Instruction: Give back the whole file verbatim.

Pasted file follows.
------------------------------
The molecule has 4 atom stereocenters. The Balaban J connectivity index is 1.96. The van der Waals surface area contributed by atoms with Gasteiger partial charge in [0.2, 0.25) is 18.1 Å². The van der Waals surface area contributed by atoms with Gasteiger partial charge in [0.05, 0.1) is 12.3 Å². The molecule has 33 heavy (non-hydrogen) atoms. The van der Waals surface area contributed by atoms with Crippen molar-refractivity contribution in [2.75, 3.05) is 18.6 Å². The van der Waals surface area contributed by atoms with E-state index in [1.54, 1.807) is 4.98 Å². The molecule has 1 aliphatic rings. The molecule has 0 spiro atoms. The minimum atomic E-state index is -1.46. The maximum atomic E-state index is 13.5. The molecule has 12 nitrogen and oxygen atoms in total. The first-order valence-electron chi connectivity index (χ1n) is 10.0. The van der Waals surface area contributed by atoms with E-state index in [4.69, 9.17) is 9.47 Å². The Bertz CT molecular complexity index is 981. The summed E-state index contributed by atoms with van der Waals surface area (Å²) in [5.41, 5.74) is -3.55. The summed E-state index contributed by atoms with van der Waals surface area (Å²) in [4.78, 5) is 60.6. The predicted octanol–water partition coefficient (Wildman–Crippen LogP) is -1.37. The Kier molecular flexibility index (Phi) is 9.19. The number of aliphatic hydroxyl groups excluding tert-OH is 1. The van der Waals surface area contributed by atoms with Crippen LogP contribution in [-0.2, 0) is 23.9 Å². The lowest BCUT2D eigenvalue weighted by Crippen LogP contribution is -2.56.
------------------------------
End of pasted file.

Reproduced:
The molecule has 4 atom stereocenters. The Balaban J connectivity index is 1.96. The van der Waals surface area contributed by atoms with Gasteiger partial charge in [0.2, 0.25) is 18.1 Å². The van der Waals surface area contributed by atoms with Gasteiger partial charge in [0.05, 0.1) is 12.3 Å². The molecule has 33 heavy (non-hydrogen) atoms. The van der Waals surface area contributed by atoms with Crippen molar-refractivity contribution in [2.75, 3.05) is 18.6 Å². The van der Waals surface area contributed by atoms with E-state index in [1.54, 1.807) is 4.98 Å². The molecule has 1 aliphatic rings. The molecule has 0 spiro atoms. The minimum atomic E-state index is -1.46. The maximum atomic E-state index is 13.5. The molecule has 12 nitrogen and oxygen atoms in total. The first-order valence-electron chi connectivity index (χ1n) is 10.0. The van der Waals surface area contributed by atoms with E-state index in [4.69, 9.17) is 9.47 Å². The Bertz CT molecular complexity index is 981. The summed E-state index contributed by atoms with van der Waals surface area (Å²) in [5.41, 5.74) is -3.55. The summed E-state index contributed by atoms with van der Waals surface area (Å²) in [4.78, 5) is 60.6. The predicted octanol–water partition coefficient (Wildman–Crippen LogP) is -1.37. The Kier molecular flexibility index (Phi) is 9.19. The number of aliphatic hydroxyl groups excluding tert-OH is 1. The van der Waals surface area contributed by atoms with Crippen LogP contribution in [-0.2, 0) is 23.9 Å². The lowest BCUT2D eigenvalue weighted by Crippen LogP contribution is -2.56.